Number of patients waiting for outpatient appointment falls by 10,000
Waiting list figures may rise again next month due to this week’s overcrowding
According to the latest figures, 172,000 patients have been waiting for an outpatient appointment for more than 12 months.
The head of the Health Service Executive has defended his and the organisation’s response to the worst ever emergency department overcrowding seen this week.
Asked whether he thought Irish hospitals were safe places to be over the past week, Paul Reid said they were, but they would be “much safer when we’re not dealing with the numbers we were dealing with”.
The first week of the new year has been the worst ever for hospital overcrowding, according to figures released by the Irish Nurses and Midwives Organisation on Friday.
Some 3,143 patients went without beds during the week, as trolley numbers hit a new daily record of 760 on both Monday and Tuesday.
This figure slightly exceeded the previous overcrowding record of 3,122 patients on trolleys set during the “Beast from the East” storm in March 2018.
There were 482 patients waiting for admission to hospital on Friday morning.
Mr Reid said he knew he was going to be dealing with a crisis in the winter from the moment he was appointed seven months ago.
The HSE recognised early on that the flu in circulation “hits early and hard” and made good progress until the last weeks of the year when the system took a “massive hit” particularly due to a surge in frail, older patients.
Mr Reid said it was impossible for a system operating already at 95 per cent capacity to move up to 110 per cent capacity and still maintain the flow of patients through it.
While it would be “remiss” of him to say the worst was over, “we’re in a much better place now at the end of the week,” he told The Irish Times.
He denied this week’s record overcrowding was caused by spending controls he imposed in his first weeks in his post last May, which impacted on the supply of home-help hours, step-down care and agency staff levels.
“Just for the record, we haven’t put in any cuts anywhere. In fact, we’ve came in over our budget by €325 million. I’m confident what we’ve done for the health service is the right thing.”
In the UK, the national health service had a “significantly bad time” this week due to a winter surge in patient demand, he pointed out.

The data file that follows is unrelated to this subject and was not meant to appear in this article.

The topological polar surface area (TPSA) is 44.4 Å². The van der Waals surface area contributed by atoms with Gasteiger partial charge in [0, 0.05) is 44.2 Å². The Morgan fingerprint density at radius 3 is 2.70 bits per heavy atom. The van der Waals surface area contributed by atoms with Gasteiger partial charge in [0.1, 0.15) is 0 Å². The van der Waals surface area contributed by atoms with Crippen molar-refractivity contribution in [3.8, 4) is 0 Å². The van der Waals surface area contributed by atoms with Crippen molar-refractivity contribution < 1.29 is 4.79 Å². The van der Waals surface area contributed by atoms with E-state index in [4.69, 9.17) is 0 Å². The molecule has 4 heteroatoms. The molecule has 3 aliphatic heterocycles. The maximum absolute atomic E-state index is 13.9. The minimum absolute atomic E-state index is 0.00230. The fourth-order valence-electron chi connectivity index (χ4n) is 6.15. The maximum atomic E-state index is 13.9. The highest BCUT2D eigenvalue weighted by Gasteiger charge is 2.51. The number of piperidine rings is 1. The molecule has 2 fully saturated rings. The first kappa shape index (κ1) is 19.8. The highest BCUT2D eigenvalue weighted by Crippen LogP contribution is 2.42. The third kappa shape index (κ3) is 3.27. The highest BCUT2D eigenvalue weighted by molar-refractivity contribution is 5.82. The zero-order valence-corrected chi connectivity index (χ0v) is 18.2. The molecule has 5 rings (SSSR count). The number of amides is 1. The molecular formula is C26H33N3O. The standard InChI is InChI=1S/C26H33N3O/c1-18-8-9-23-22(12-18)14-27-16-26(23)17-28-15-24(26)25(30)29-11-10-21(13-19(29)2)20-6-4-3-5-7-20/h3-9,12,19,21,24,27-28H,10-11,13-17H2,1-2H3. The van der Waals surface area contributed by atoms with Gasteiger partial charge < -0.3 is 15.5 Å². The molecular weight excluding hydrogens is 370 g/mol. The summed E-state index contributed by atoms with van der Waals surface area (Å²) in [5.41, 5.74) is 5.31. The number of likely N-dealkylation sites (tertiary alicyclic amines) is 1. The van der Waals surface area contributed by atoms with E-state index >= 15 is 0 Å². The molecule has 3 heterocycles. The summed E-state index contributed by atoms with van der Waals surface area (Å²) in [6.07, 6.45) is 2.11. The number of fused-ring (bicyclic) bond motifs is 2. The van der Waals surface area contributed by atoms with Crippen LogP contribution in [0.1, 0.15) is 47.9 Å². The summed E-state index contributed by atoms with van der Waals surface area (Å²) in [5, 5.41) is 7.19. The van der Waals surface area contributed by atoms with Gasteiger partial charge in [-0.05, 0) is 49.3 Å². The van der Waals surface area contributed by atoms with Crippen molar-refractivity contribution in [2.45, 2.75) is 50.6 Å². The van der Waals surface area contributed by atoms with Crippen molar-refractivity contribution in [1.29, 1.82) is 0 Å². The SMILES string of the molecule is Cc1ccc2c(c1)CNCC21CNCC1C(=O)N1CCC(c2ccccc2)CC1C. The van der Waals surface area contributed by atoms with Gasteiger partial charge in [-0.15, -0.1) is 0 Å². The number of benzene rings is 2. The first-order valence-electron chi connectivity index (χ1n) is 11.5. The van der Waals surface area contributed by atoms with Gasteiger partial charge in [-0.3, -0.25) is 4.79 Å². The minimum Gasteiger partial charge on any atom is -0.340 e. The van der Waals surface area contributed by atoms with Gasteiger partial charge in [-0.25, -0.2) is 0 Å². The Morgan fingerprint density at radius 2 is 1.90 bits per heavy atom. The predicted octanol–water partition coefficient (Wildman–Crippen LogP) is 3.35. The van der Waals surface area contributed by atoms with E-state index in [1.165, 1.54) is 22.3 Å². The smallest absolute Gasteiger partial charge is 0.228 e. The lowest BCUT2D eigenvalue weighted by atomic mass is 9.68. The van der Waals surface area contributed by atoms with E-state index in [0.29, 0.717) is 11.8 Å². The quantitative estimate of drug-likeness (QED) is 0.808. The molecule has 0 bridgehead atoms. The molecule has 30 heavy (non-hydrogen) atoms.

Mr Reid said achieving “financial predictability” strengthens the HSE’s case for extra funding for a “pipeline” of 2,500 more beds.
“No, I haven’t got the commitments [from Government] just yet but I’m clearly saying that’s what’s needed.”
Mr Reid says he would be misleading people if he were to promise the HSE would be able to deal with next winter’s surge. He wants the Government to front-load a plan to employ an additional 1,000 health staff in the community.
This year’s winter plan was criticised for having no provision for extra beds until funding was provided late last year. Mr Reid says additional beds need to be funded earlier in the year for the next winter plan.
He believes the HSE can make significant savings through greater use of biosimilar drugs, while the forthcoming designation of one Dublin hospital as a major trauma centre could free up other hospitals for elective work.
Meanwhile, the number of patients waiting for an outpatient appointment fell in December by 10,000, the biggest single-month drop seen in several years.
There were 553,434 outpatients on the waiting list at the end of the month, while the inpatient waiting list remained unchanged at 66,563, according to the latest figures from the National Treatment Purchase Fund.
The fall in outpatient numbers will offer some relief to Minister for Health Simon Harris following record overcrowding in hospital emergency departments. Mr Harris is facing a motion of no confidence from backbench TDs next month.
The ED overcrowding has forced the curtailment of other services in many hospitals. As a result, the outpatient list for this month may rise again.
The fall in outpatient numbers in December is the result of massive investment by Government in outsourcing measures channelled through the NTPF, which has a €100 million budget this year for such initiatives. Two-thirds of outsourced work is being performed in the private sector.
According to the latest figures, 172,000 patients have been waiting for an outpatient appointment for more than 12 months. More than 9,000 of those on the inpatient list have been waiting more than 12 months for a procedure. No patient has been waiting more than a year for a procedure in hospitals in Wexford, Cavan, Louth, Drogheda, Bantry, Clonmel, Kerry and Ennis.
The outpatient list grew by more than 37,000 during 2019, while the inpatient list fell by over 3,000.
Both Galway University Hospitals and the Mater hospital in Dublin have almost 43,000 patients waiting for appointments.